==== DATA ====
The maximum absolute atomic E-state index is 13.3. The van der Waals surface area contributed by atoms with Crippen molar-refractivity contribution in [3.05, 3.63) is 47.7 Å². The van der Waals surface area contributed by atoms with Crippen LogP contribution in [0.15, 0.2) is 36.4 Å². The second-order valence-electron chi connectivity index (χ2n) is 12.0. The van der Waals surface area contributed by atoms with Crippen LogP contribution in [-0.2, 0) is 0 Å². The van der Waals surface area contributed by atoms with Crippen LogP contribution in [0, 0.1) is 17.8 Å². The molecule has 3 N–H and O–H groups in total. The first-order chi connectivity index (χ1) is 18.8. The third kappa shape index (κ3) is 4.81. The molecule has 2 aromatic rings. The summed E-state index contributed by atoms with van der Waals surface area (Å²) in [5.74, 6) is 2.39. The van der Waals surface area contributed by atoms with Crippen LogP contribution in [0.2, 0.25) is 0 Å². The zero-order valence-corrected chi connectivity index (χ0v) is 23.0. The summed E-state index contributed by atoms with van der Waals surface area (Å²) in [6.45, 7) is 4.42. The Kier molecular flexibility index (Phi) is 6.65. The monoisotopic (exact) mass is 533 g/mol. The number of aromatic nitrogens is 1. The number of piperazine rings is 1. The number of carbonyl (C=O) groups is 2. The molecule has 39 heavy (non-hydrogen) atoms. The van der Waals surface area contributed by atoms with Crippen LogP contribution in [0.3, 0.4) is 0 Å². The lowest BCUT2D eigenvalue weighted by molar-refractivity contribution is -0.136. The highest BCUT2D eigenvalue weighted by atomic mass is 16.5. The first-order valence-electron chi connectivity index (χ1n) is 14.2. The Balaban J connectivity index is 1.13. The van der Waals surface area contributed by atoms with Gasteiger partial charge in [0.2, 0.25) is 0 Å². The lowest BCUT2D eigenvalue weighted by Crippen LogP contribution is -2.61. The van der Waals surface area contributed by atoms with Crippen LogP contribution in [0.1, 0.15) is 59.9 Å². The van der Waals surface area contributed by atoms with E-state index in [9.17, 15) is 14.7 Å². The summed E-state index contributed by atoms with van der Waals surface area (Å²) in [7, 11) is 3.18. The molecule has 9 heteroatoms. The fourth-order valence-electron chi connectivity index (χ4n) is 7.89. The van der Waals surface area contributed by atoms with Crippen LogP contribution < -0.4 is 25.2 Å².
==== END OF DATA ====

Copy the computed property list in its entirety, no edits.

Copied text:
The maximum absolute atomic E-state index is 13.3. The van der Waals surface area contributed by atoms with Crippen molar-refractivity contribution in [3.05, 3.63) is 47.7 Å². The van der Waals surface area contributed by atoms with Crippen LogP contribution in [0.15, 0.2) is 36.4 Å². The second-order valence-electron chi connectivity index (χ2n) is 12.0. The van der Waals surface area contributed by atoms with Crippen LogP contribution in [-0.2, 0) is 0 Å². The van der Waals surface area contributed by atoms with Crippen LogP contribution in [0, 0.1) is 17.8 Å². The molecule has 3 N–H and O–H groups in total. The first-order chi connectivity index (χ1) is 18.8. The third kappa shape index (κ3) is 4.81. The molecule has 2 aromatic rings. The summed E-state index contributed by atoms with van der Waals surface area (Å²) in [5.74, 6) is 2.39. The van der Waals surface area contributed by atoms with Crippen LogP contribution in [0.2, 0.25) is 0 Å². The zero-order valence-corrected chi connectivity index (χ0v) is 23.0. The summed E-state index contributed by atoms with van der Waals surface area (Å²) in [6.45, 7) is 4.42. The Kier molecular flexibility index (Phi) is 6.65. The monoisotopic (exact) mass is 533 g/mol. The number of aromatic nitrogens is 1. The number of piperazine rings is 1. The number of carbonyl (C=O) groups is 2. The molecule has 39 heavy (non-hydrogen) atoms. The van der Waals surface area contributed by atoms with Crippen LogP contribution in [0.3, 0.4) is 0 Å². The lowest BCUT2D eigenvalue weighted by molar-refractivity contribution is -0.136. The highest BCUT2D eigenvalue weighted by atomic mass is 16.5. The first-order valence-electron chi connectivity index (χ1n) is 14.2. The Balaban J connectivity index is 1.13. The van der Waals surface area contributed by atoms with Gasteiger partial charge in [0.2, 0.25) is 0 Å². The lowest BCUT2D eigenvalue weighted by Crippen LogP contribution is -2.61. The van der Waals surface area contributed by atoms with Crippen LogP contribution in [0.1, 0.15) is 59.9 Å². The van der Waals surface area contributed by atoms with E-state index in [9.17, 15) is 14.7 Å². The summed E-state index contributed by atoms with van der Waals surface area (Å²) in [7, 11) is 3.18. The molecule has 9 heteroatoms. The fourth-order valence-electron chi connectivity index (χ4n) is 7.89. The van der Waals surface area contributed by atoms with Crippen LogP contribution < -0.4 is 25.2 Å².